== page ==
Looking for a sit-down restaurant on Omaha's north side can be a chore. Those in the business know why and some are still taking on the challenge.
North Omaha restaurants that once had legendary status are now quickly turning into eyesores. One building that once housed two eateries stands empty. “They don’t have no capital, they don't have nothing to go on," says business owner John Green
The north Omaha restaurant community suffered a major blow when the owners of Mr. C's retired and closed the doors on the restaurant that had served the community for decades.
Chef Mike Whitner runs the Community Cafe at 24th and Lake. He is in his second year of business at this location and says the restaurant road is a rough one because lenders won’t invest in north Omaha.
"A lot of times when you go for loan interviews, they say that this area is a blighted area so they really don’t want to loan money for this area and they suggest for you to go to 72nd Street," says Whitner.
Big Mama's didn’t move to 72nd Street. Forty-fifth and Bedford in the old Nebraska Home for the Deaf has been home for the restaurant for three months and the owner is doing it without help from lenders.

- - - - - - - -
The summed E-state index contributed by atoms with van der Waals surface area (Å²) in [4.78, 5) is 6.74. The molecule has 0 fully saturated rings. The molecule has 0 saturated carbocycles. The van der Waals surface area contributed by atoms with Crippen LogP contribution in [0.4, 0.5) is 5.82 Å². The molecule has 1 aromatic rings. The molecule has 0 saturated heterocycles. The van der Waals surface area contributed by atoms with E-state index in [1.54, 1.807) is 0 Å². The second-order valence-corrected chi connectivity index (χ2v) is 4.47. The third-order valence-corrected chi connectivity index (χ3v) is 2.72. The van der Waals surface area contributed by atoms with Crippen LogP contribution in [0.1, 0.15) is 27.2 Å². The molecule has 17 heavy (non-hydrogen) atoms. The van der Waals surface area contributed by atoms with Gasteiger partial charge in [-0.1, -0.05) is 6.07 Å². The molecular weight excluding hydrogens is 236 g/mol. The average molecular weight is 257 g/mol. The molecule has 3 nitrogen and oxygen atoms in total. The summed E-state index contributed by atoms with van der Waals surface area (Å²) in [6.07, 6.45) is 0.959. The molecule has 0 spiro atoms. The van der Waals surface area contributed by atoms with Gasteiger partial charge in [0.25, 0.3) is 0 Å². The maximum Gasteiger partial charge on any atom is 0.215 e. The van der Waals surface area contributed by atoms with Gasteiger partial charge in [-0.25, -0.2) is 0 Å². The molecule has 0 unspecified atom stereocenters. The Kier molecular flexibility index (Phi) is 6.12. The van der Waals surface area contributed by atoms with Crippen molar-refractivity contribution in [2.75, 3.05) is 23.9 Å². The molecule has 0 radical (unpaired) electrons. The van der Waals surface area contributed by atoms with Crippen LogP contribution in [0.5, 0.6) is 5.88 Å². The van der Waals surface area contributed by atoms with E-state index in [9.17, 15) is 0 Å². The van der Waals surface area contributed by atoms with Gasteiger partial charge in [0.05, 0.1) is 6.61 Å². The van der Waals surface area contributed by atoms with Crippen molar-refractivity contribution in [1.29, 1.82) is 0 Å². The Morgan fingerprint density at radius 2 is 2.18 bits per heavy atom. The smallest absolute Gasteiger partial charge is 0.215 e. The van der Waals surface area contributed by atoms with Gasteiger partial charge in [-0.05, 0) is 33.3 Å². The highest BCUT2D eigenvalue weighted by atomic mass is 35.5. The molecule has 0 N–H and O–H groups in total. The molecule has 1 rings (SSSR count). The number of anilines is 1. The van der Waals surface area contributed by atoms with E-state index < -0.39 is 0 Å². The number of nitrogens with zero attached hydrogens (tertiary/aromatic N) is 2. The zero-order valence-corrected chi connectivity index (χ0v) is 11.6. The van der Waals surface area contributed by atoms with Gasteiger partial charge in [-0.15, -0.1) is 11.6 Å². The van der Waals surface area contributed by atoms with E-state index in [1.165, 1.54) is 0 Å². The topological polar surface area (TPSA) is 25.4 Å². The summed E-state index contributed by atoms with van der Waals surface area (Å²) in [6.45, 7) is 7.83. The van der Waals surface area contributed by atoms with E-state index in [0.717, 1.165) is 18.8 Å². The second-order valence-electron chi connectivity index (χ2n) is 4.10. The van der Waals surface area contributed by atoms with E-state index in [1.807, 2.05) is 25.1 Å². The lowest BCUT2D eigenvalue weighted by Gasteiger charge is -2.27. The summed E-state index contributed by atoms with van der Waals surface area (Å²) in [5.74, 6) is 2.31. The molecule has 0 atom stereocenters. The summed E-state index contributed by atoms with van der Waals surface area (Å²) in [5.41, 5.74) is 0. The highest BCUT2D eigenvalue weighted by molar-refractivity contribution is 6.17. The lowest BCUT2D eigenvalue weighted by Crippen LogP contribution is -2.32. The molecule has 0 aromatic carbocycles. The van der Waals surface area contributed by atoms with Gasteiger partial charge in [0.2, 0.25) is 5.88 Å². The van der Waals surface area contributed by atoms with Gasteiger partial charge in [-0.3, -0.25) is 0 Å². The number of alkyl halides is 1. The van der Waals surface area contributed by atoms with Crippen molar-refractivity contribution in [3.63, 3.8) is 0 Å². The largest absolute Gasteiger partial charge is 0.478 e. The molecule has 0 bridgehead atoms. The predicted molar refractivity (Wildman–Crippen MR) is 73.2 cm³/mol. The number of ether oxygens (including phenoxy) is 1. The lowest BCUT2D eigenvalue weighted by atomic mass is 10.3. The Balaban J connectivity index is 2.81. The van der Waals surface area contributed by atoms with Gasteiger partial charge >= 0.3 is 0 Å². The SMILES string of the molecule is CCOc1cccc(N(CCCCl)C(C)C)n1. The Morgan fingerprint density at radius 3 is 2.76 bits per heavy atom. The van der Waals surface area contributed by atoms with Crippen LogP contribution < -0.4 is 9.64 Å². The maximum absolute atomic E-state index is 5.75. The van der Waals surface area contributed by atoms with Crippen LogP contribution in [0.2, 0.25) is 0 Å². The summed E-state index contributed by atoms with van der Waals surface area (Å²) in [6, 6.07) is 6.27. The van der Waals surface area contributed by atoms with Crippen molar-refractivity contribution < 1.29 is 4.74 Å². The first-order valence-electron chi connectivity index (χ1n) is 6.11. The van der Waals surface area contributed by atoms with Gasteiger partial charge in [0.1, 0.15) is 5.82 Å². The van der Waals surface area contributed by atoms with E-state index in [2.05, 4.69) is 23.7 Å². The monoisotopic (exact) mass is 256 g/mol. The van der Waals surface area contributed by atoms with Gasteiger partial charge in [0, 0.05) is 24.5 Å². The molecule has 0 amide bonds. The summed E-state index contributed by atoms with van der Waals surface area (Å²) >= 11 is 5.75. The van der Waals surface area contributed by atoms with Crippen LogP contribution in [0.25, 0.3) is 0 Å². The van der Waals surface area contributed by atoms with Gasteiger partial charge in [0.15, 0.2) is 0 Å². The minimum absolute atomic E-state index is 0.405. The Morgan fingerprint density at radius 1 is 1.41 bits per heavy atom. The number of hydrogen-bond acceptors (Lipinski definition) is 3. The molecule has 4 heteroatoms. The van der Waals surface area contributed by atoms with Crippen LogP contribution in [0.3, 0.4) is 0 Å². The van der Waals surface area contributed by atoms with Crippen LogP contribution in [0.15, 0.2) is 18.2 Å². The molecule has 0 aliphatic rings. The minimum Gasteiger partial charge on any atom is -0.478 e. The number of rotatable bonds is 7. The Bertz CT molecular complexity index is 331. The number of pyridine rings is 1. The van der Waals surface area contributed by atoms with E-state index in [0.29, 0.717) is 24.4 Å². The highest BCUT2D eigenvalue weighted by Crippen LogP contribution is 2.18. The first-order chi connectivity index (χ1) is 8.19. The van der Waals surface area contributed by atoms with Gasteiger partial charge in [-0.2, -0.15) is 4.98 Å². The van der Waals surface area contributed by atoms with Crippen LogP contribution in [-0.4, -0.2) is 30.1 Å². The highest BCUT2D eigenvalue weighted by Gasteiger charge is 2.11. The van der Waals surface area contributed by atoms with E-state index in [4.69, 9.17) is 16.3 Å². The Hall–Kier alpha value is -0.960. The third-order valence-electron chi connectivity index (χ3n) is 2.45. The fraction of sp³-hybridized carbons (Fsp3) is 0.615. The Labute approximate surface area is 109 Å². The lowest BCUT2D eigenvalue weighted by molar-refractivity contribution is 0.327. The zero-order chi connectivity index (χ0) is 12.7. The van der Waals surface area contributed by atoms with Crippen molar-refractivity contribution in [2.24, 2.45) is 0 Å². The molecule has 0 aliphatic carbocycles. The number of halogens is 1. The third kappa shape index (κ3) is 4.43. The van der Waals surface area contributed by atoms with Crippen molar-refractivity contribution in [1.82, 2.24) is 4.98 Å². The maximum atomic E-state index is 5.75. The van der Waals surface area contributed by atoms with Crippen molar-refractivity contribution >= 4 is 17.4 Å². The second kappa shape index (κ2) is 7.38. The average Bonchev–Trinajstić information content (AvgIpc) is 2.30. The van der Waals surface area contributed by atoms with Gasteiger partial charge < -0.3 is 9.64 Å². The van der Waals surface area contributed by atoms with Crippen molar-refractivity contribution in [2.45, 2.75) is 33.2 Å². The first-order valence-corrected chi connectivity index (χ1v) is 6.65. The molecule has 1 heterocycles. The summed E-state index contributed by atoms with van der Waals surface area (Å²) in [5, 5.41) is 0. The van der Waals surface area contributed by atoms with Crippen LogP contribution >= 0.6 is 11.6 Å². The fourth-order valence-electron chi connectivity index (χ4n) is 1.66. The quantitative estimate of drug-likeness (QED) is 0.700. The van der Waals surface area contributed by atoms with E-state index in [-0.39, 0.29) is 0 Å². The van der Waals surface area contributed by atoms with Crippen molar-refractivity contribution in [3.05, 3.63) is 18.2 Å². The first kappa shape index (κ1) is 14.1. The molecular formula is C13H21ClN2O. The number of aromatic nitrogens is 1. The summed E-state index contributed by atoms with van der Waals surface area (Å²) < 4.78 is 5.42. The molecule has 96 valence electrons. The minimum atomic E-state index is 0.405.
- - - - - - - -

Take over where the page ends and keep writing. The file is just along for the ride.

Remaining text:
"The banks said that I was too old," says Patricia Givens-Barron, also known as "Big Mama." "I'm 66 years old, I'm very glad to be alive and starting my second career and now is the time for me to do it."
"Big Mama" has served her country, raised four children and she’s watched business in her community decline. "It makes me wonder if they really want to put mom and pop shops or privately owned businesses in north Omaha."
"Big Mama" is hoping that things will change in her community and she hopes that change starts by simply keeping her doors open.
A new restaurant on 24th and Patrick is scheduled to open in April. As with some other start-ups, it's also a small mom and pop operation.